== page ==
Kamen who is one of our paralegals and Dhatri who has been spending time on work experience with us visited the Supreme Court as part of their induction. Here, Kamen shares his experiences:

“In my first week of working at Fortune Law,  I had the exciting chance to visit the Supreme Court of the UK which is the highest court, not only for England but also Wales and Northern Ireland.

The Supreme Court was established in 2009 and it’s predecessor had been the appellant chamber of the House of Lords. One key driver for the change was accessibility. The House of Lords was considered by some as an elitist institution, hidden deep within Westminster. Any case that was being heard by the House of Lords was not likely to have a large audience. This has now changed as the Supreme Court is currently situated in a beautiful building in Parliament Square and is open to the public.

When we arrived outside the building, we were greeted by a frieze of the historical signing of the Magna Carta, an important reminder of the constitutional importance of the place we were about to visit. Once inside, I was surprised at the inclusion of more modern architectural choices, such as glass panels and walls and the stark contrast they had with the style of the doors, stone walls and wooden staircases. It gave me the sense that I was in a place that fused both past and future in an innovative fashion.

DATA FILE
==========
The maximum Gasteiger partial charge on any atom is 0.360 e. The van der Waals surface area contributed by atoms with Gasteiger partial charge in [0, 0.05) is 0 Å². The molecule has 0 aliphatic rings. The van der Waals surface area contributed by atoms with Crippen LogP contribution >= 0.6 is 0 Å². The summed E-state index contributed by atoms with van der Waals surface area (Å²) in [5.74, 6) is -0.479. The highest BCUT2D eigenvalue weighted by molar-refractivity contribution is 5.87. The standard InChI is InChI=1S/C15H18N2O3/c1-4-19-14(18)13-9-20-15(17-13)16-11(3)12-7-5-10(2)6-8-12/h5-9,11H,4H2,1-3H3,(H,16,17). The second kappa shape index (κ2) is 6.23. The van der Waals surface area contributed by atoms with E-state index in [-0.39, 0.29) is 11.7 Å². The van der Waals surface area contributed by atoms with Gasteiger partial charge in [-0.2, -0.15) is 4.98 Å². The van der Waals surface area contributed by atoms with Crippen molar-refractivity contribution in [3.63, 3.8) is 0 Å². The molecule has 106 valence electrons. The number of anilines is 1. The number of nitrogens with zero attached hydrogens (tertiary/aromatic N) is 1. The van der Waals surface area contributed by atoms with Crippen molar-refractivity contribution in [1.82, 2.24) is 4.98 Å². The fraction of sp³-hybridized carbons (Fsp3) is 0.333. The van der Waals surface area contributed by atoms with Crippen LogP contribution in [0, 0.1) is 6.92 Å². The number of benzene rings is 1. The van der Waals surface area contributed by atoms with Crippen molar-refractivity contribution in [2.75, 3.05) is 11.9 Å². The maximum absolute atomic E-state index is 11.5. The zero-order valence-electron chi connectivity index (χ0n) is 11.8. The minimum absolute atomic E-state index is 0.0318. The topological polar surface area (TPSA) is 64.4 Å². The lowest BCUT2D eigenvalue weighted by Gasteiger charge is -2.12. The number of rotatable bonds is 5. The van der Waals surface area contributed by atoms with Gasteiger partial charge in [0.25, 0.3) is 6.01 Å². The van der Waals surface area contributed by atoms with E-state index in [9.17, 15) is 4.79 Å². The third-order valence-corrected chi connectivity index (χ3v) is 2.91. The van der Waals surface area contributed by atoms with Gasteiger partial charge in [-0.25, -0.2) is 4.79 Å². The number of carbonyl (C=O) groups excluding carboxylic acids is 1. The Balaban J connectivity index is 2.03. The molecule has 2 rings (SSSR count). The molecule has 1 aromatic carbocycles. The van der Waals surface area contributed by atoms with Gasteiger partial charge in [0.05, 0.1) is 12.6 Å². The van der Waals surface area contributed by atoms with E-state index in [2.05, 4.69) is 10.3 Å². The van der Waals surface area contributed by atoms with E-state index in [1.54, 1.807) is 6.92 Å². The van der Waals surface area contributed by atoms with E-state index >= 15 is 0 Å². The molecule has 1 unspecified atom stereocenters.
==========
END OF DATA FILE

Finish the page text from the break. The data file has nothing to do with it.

Of the three courtrooms we visited, each had their own distinct style and charm. Courtroom one reflects what we might imagine a traditional courtroom would look like. With much of the original woodwork from before the creation of the Supreme Court and the portrait of Lord Bingham looking over it, the sense of gravitas is unshakable. Court room two has a much more modern getup. Here, the use of glass is notable once again due to its significance in manifesting the principle of transparency. It is here that the iconography of the Supreme Court is most visible, sharing the national flowers of all four parts of the UK. Court room three was in use when we came to visit but we sneaked a peek inside. The oldest looking of the three courtrooms, it serves as the seat of the Privy Council, the institution that serves as the highest court of appeal for a number of countries across the Commonwealth.

As our visit was nearing its end, we had a brief visit to the library and the permanent exhibition. Most notable for me was the Magna Carta display. Of, course, not the real one from 1215, but a copy in an updated English, scribed by commission of the Queen on the anniversary of its signing.

The visit left me with a new sense of purpose and a reinvigorated passion for the law, ready to embark on whatever journey my time at Fortune Law will take me. It is an experience I would recommend to anyone, regardless of their interest in the legal field.”